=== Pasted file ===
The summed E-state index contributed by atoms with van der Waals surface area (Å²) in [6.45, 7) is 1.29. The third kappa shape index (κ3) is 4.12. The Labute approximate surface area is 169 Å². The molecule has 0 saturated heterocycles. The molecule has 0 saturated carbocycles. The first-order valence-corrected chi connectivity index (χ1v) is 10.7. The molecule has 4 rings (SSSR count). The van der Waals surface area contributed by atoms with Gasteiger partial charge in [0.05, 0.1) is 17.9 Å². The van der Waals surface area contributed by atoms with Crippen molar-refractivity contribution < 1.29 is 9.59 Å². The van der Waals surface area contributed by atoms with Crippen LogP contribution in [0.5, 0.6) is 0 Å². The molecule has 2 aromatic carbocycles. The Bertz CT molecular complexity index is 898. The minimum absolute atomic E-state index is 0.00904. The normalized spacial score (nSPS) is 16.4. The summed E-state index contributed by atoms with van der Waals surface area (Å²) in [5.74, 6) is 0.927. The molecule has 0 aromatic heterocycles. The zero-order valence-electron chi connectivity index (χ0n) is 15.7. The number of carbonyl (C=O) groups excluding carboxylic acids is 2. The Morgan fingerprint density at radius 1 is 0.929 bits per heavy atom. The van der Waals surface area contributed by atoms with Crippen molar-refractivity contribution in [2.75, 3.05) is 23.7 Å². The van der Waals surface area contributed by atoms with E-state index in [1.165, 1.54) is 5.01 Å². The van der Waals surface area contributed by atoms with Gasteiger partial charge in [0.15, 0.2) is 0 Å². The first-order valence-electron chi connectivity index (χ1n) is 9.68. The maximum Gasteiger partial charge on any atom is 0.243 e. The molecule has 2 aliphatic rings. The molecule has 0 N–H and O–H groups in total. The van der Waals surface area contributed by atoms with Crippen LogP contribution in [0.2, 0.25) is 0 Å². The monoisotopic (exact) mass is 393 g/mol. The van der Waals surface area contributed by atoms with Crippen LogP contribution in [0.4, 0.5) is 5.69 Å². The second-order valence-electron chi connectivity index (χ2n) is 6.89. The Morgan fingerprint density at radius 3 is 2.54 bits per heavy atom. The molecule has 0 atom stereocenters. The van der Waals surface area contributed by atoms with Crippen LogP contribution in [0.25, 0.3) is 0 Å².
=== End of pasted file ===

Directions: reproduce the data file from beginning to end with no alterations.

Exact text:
The summed E-state index contributed by atoms with van der Waals surface area (Å²) in [6.45, 7) is 1.29. The third kappa shape index (κ3) is 4.12. The Labute approximate surface area is 169 Å². The molecule has 0 saturated heterocycles. The molecule has 0 saturated carbocycles. The first-order valence-corrected chi connectivity index (χ1v) is 10.7. The molecule has 4 rings (SSSR count). The van der Waals surface area contributed by atoms with Gasteiger partial charge in [0.05, 0.1) is 17.9 Å². The van der Waals surface area contributed by atoms with Crippen molar-refractivity contribution < 1.29 is 9.59 Å². The van der Waals surface area contributed by atoms with Crippen LogP contribution in [0.5, 0.6) is 0 Å². The molecule has 2 aromatic carbocycles. The Bertz CT molecular complexity index is 898. The minimum absolute atomic E-state index is 0.00904. The normalized spacial score (nSPS) is 16.4. The summed E-state index contributed by atoms with van der Waals surface area (Å²) in [5.74, 6) is 0.927. The molecule has 0 aromatic heterocycles. The zero-order valence-electron chi connectivity index (χ0n) is 15.7. The number of carbonyl (C=O) groups excluding carboxylic acids is 2. The Morgan fingerprint density at radius 1 is 0.929 bits per heavy atom. The van der Waals surface area contributed by atoms with Crippen molar-refractivity contribution in [2.75, 3.05) is 23.7 Å². The van der Waals surface area contributed by atoms with E-state index in [1.165, 1.54) is 5.01 Å². The van der Waals surface area contributed by atoms with Gasteiger partial charge in [0.15, 0.2) is 0 Å². The first-order valence-electron chi connectivity index (χ1n) is 9.68. The maximum Gasteiger partial charge on any atom is 0.243 e. The molecule has 2 aliphatic rings. The molecule has 0 N–H and O–H groups in total. The van der Waals surface area contributed by atoms with Crippen LogP contribution in [0.2, 0.25) is 0 Å². The monoisotopic (exact) mass is 393 g/mol. The van der Waals surface area contributed by atoms with Crippen LogP contribution in [0.4, 0.5) is 5.69 Å². The second-order valence-electron chi connectivity index (χ2n) is 6.89. The Morgan fingerprint density at radius 3 is 2.54 bits per heavy atom. The molecule has 0 atom stereocenters. The van der Waals surface area contributed by atoms with Crippen LogP contribution in [0.25, 0.3) is 0 Å².